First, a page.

The postpartum period is a magical yet challenging time, full of changes, new adjustments and sleep deprivation. What a woman needs most is to be listened to, respected, given the time to focus on her new baby, lots of nutritious food, excellent hydration, tons of rest and real support. 

In some western countries, such as the U.S., women are barely given 6 weeks before they are expected to be back at work and back to their old selves. This is simply unrealistic, does not take account of even the basic physical healing time, and creates huge physical toll and stress on women.  


In many Asian cultures the convalescent period is taken seriously and can last months. Baby’s grandparents and other friends and family members may chip-in to cook, clean and dote on mama and baby. There are traditions of cooking specific foods that help to heal, nourish and gently move the blood (under the perspective of Traditional Oriental Medicine). It is tradition for mama to refrain from having to take care of the home or other children, wash her hair, catch a chill (such as sitting in front of a fan or an open window) or travel. It is important for a new mama to keep warm, wear socks and most especially cover her lower back. This area houses the kidney and the ming men - “life gate”. Moxa (mugwort) is an herb that is pressed into a stick.  It is lit and then held over the lower back to create a lovely, warming sensation. This not only warms, but nourishes and tonifies the ming men. See our description of how to provide a moxa treatment.  Many cultures around the world also practice “binding”. This is a custom that keeps the lower back supported and warm and also encourages the uterus to return to its original size. These traditions, passed on through countless generations, support and deeply nourish the mother and baby after pregnancy and childbirth.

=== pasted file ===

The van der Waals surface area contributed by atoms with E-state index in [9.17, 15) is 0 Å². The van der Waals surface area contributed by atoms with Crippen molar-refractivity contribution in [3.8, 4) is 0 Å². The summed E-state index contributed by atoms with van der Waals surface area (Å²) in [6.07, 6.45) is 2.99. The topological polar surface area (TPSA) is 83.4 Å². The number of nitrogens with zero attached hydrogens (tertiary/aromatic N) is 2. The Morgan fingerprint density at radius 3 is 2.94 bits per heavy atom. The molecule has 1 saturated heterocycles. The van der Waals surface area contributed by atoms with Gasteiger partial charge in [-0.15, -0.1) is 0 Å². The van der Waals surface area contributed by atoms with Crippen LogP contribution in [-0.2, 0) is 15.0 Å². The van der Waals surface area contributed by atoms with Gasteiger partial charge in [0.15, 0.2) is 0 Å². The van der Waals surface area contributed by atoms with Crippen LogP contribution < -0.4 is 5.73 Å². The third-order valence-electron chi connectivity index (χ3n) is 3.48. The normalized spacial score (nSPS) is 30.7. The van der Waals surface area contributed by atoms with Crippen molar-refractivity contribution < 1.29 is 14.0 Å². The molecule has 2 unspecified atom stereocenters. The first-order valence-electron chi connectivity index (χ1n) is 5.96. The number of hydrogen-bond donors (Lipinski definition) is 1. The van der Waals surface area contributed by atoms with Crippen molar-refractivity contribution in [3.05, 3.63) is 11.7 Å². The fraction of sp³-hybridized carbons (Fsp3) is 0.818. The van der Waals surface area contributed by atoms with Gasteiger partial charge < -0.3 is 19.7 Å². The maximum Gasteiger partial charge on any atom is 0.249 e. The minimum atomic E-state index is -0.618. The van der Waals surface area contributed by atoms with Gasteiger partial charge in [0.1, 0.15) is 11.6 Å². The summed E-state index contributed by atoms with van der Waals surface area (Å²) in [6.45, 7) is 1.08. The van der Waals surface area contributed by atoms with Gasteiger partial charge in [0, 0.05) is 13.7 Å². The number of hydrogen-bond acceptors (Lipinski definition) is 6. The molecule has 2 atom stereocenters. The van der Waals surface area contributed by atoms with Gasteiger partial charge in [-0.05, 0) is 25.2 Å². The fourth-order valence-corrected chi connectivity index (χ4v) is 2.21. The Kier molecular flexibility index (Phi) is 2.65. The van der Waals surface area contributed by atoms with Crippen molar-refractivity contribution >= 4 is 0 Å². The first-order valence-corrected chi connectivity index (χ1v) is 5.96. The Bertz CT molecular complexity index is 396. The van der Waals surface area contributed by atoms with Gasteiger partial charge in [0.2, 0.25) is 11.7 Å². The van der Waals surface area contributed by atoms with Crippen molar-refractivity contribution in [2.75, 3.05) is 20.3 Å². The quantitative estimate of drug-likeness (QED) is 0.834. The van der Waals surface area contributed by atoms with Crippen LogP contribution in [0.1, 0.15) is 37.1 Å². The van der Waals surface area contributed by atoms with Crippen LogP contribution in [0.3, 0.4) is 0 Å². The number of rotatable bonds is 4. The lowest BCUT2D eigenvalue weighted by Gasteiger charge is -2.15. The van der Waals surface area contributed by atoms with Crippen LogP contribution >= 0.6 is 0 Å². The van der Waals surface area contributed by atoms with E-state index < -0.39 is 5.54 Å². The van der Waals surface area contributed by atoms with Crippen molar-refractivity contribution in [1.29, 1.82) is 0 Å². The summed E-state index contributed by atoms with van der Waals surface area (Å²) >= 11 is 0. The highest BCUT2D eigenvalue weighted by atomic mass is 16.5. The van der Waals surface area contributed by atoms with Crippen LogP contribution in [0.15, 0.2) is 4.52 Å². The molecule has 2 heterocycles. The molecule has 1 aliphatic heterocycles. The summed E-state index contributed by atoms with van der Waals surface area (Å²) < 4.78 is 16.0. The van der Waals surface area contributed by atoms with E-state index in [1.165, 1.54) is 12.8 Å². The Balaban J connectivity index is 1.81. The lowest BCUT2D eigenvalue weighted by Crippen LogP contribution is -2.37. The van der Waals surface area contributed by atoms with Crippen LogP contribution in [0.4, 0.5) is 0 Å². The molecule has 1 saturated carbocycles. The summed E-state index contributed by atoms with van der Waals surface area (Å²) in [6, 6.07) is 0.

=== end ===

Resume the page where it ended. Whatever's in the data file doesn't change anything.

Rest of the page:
Herbs can be immensely helpful postpartum for issues like pain, perineal healing (for example an herbal sitz bath), depression, as well as overall healing and wellness.  Always talk to a herbalist before self prescribing herbal medicine (book a consultation with Serendipitea herbalist Patricia.).

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